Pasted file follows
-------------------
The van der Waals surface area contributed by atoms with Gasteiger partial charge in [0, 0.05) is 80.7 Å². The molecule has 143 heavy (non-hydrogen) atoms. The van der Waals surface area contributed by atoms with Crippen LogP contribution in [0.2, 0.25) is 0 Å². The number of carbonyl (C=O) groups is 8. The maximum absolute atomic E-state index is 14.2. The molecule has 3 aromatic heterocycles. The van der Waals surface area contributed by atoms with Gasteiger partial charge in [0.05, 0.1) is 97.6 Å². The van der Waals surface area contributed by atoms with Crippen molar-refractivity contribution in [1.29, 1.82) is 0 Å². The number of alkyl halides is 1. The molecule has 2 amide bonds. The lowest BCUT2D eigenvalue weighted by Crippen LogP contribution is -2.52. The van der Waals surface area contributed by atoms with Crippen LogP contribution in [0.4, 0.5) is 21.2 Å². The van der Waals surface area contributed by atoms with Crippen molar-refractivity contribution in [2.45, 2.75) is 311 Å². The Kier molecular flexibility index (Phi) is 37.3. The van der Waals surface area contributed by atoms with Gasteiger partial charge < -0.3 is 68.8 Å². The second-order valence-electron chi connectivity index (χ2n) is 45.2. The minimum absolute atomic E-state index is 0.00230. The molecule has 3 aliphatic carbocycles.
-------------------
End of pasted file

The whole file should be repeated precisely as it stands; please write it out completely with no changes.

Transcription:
The van der Waals surface area contributed by atoms with Gasteiger partial charge in [0, 0.05) is 80.7 Å². The molecule has 143 heavy (non-hydrogen) atoms. The van der Waals surface area contributed by atoms with Crippen LogP contribution in [0.2, 0.25) is 0 Å². The number of carbonyl (C=O) groups is 8. The maximum absolute atomic E-state index is 14.2. The molecule has 3 aromatic heterocycles. The van der Waals surface area contributed by atoms with Gasteiger partial charge in [0.05, 0.1) is 97.6 Å². The van der Waals surface area contributed by atoms with Crippen molar-refractivity contribution in [1.29, 1.82) is 0 Å². The number of alkyl halides is 1. The molecule has 2 amide bonds. The lowest BCUT2D eigenvalue weighted by Crippen LogP contribution is -2.52. The van der Waals surface area contributed by atoms with Crippen LogP contribution in [0.4, 0.5) is 21.2 Å². The van der Waals surface area contributed by atoms with Crippen molar-refractivity contribution in [2.45, 2.75) is 311 Å². The Kier molecular flexibility index (Phi) is 37.3. The van der Waals surface area contributed by atoms with Gasteiger partial charge < -0.3 is 68.8 Å². The second-order valence-electron chi connectivity index (χ2n) is 45.2. The minimum absolute atomic E-state index is 0.00230. The molecule has 3 aliphatic carbocycles.